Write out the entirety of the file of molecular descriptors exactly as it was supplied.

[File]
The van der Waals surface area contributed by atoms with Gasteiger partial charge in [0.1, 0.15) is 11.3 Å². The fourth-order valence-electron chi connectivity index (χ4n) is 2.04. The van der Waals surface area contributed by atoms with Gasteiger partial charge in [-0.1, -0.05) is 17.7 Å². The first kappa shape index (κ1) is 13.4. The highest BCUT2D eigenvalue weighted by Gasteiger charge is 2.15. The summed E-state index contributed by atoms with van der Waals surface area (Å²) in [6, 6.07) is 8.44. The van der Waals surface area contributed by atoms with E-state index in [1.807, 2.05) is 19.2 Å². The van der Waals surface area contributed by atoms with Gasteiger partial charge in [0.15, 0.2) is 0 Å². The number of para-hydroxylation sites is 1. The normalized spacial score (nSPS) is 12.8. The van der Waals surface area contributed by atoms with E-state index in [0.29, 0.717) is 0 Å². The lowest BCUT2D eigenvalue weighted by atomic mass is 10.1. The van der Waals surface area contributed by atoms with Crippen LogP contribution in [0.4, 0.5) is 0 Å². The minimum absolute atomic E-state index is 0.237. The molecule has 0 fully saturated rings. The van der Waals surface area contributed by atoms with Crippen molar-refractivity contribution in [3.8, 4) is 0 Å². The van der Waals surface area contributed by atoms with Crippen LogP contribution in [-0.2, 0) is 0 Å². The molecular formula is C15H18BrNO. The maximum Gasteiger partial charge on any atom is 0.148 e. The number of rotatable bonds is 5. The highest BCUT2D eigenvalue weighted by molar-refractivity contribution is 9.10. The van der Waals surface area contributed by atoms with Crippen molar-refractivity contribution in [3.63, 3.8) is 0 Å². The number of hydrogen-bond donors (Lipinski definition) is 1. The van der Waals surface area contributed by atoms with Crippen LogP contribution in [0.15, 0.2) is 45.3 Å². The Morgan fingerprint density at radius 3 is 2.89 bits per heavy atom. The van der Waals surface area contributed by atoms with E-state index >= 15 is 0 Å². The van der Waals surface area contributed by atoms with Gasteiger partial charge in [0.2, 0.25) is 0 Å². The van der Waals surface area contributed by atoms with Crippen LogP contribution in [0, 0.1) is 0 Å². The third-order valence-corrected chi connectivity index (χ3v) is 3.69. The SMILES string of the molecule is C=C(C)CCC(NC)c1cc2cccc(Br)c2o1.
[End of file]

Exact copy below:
The van der Waals surface area contributed by atoms with Gasteiger partial charge in [0.1, 0.15) is 11.3 Å². The fourth-order valence-electron chi connectivity index (χ4n) is 2.04. The van der Waals surface area contributed by atoms with Gasteiger partial charge in [-0.1, -0.05) is 17.7 Å². The first kappa shape index (κ1) is 13.4. The highest BCUT2D eigenvalue weighted by Gasteiger charge is 2.15. The summed E-state index contributed by atoms with van der Waals surface area (Å²) in [6, 6.07) is 8.44. The van der Waals surface area contributed by atoms with E-state index in [1.807, 2.05) is 19.2 Å². The van der Waals surface area contributed by atoms with Gasteiger partial charge in [0.15, 0.2) is 0 Å². The number of para-hydroxylation sites is 1. The normalized spacial score (nSPS) is 12.8. The van der Waals surface area contributed by atoms with E-state index in [0.29, 0.717) is 0 Å². The lowest BCUT2D eigenvalue weighted by atomic mass is 10.1. The van der Waals surface area contributed by atoms with Crippen LogP contribution in [0.4, 0.5) is 0 Å². The minimum absolute atomic E-state index is 0.237. The molecule has 0 fully saturated rings. The van der Waals surface area contributed by atoms with Crippen molar-refractivity contribution in [3.8, 4) is 0 Å². The van der Waals surface area contributed by atoms with Crippen LogP contribution in [-0.2, 0) is 0 Å². The molecular formula is C15H18BrNO. The maximum Gasteiger partial charge on any atom is 0.148 e. The number of rotatable bonds is 5. The highest BCUT2D eigenvalue weighted by molar-refractivity contribution is 9.10. The van der Waals surface area contributed by atoms with Crippen molar-refractivity contribution in [3.63, 3.8) is 0 Å². The number of hydrogen-bond donors (Lipinski definition) is 1. The van der Waals surface area contributed by atoms with Crippen LogP contribution in [0.15, 0.2) is 45.3 Å². The Morgan fingerprint density at radius 3 is 2.89 bits per heavy atom. The van der Waals surface area contributed by atoms with E-state index >= 15 is 0 Å². The van der Waals surface area contributed by atoms with Gasteiger partial charge in [0.2, 0.25) is 0 Å². The van der Waals surface area contributed by atoms with Crippen LogP contribution in [0, 0.1) is 0 Å². The third-order valence-corrected chi connectivity index (χ3v) is 3.69. The SMILES string of the molecule is C=C(C)CCC(NC)c1cc2cccc(Br)c2o1.